Thursday, May 28, 2009

This Problem's Going To Be With Us For a While

From the NY Times today:

About 12.07 percent of all mortgages were delinquent or in foreclosure, up from 11.93 percent at the end of 2008.

Housing specialists said the number of foreclosures would probably keep rising as more people lose their jobs or are forced to trade full-time work for part-time. Nearly six million jobs have been lost since the recession began a year and a half ago, and many economists expect the unemployment rate to rise to 10 percent from its current 8.9 percent.

“More than anything else, this points to the impact of the recession and drops in employment on mortgage defaults,” Jay Brinkmann, chief economist of the Mortgage Bankers Association, said in a statement. “It does not appear the level of mortgage defaults will begin to fall until after the employment situation begins to improve.”

We need a much stronger social safety net in this country to ease the pain of economic downturns so they don't become crises like this. If the price of such a safety net is a reduction in the height of economic booms then that is 1) a cost we should be willing to pay and (or) 2) probably a good thing.

Tuesday, May 26, 2009

No One Knows Nothing. Personal Finance Edition Part 2

Exhibit 3: New York Times Economics Reporter, Edmund Andrews, buys a house he clearly can't afford using a "Don’t Ask, Don’t Tell" loan. This is a guy who should have known better who was paying "over $4,000 a month in alimony and child-support payments" which left him with a "take-home pay of $2,777" and he was still able to buy a house for $460,000, financing $414,000 of it. Would it surprise you that his mortgage company was American Home Mortgage Corporation? In the past, this would be the time where a loan officer says that they are sorry, you just can't afford this house. Instead, The mortgage broker "simply move[d] down another step on the ladder of credibility."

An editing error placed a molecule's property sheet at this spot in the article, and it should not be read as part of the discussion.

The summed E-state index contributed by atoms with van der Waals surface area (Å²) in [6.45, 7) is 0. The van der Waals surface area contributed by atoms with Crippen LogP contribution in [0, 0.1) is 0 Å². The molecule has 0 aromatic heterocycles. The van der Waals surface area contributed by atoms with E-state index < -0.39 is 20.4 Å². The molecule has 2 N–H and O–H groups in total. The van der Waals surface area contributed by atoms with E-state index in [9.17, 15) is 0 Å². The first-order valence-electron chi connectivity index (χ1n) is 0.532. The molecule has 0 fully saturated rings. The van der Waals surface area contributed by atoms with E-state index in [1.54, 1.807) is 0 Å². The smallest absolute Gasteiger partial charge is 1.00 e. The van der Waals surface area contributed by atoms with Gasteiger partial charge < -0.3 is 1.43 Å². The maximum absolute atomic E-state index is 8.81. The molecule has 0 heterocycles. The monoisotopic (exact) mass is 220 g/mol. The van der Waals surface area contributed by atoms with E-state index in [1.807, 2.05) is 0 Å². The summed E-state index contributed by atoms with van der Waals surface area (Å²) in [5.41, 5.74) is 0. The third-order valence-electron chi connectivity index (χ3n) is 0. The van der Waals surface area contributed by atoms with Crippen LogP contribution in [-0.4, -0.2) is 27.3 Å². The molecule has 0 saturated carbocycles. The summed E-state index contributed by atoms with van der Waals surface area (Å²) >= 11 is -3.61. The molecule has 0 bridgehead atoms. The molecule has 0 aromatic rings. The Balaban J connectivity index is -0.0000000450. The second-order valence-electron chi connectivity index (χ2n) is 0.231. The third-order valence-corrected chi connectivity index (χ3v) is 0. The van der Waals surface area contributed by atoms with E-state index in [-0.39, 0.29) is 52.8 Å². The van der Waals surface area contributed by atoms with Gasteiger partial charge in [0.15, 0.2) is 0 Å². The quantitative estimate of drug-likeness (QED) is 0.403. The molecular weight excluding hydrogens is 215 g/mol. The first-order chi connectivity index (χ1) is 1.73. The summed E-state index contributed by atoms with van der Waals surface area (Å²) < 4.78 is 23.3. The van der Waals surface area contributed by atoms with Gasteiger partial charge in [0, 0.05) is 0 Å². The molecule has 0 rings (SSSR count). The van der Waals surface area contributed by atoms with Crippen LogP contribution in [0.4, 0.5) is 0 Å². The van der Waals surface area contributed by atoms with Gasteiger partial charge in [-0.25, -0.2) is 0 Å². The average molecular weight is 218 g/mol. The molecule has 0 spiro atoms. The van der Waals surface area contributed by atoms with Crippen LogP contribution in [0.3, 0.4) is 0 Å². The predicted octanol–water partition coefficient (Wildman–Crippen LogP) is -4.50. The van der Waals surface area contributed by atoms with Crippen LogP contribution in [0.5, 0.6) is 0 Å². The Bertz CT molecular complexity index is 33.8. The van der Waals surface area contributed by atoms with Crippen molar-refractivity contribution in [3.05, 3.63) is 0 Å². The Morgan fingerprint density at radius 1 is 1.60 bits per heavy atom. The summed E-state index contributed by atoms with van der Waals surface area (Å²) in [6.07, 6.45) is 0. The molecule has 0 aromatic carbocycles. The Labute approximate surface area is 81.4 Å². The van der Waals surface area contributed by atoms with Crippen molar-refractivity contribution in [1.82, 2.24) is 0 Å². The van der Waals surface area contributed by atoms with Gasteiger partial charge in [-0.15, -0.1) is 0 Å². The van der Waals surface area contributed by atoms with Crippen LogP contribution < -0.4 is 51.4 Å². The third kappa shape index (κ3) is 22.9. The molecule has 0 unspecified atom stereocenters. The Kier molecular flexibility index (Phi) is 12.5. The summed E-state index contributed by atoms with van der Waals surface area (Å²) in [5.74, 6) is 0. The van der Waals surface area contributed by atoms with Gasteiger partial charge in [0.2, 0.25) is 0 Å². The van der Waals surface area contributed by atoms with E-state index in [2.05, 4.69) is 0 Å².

Let's let Edmund tell us how this works:
"Instead of “stating” my income without documenting it, I would take out a “no ratio” mortgage and not state my income at all. For the price of a slightly higher interest rate, American Home would verify my assets, but that was it. Because I wasn’t stating my income, I couldn’t have a debt-to-income ratio, and therefore, I couldn’t have too much debt. I could have had four other mortgages, and it wouldn’t have mattered. American Home was practically begging me to take the money.

"Despite the obvious red flag of applying for a Don’t Ask, Don’t Tell loan, I wasn’t paying that much for the money. The rate on my primary mortgage of $333,700 was a remarkably low 5.625 percent for the first five years, though my monthly payments would probably jump substantially after the fifth year. On top of that, I was paying a much higher rate of 8.5 percent on my “piggyback” loan for $80,300. Even so, I would be paying slightly more than $2,500 a month for the first five years. It would get expensive eventually, but I could worry about that later."

Bubbles do that to people. Bubbles make smart people do stupid things.

Our Government is Broken

Exhibit 1. Our Senators do not represent us, The People. This is a first hand (brief) account of what happens when The People try to offer another alternative to a Senate committee that is clearly beholden to health insurance companies.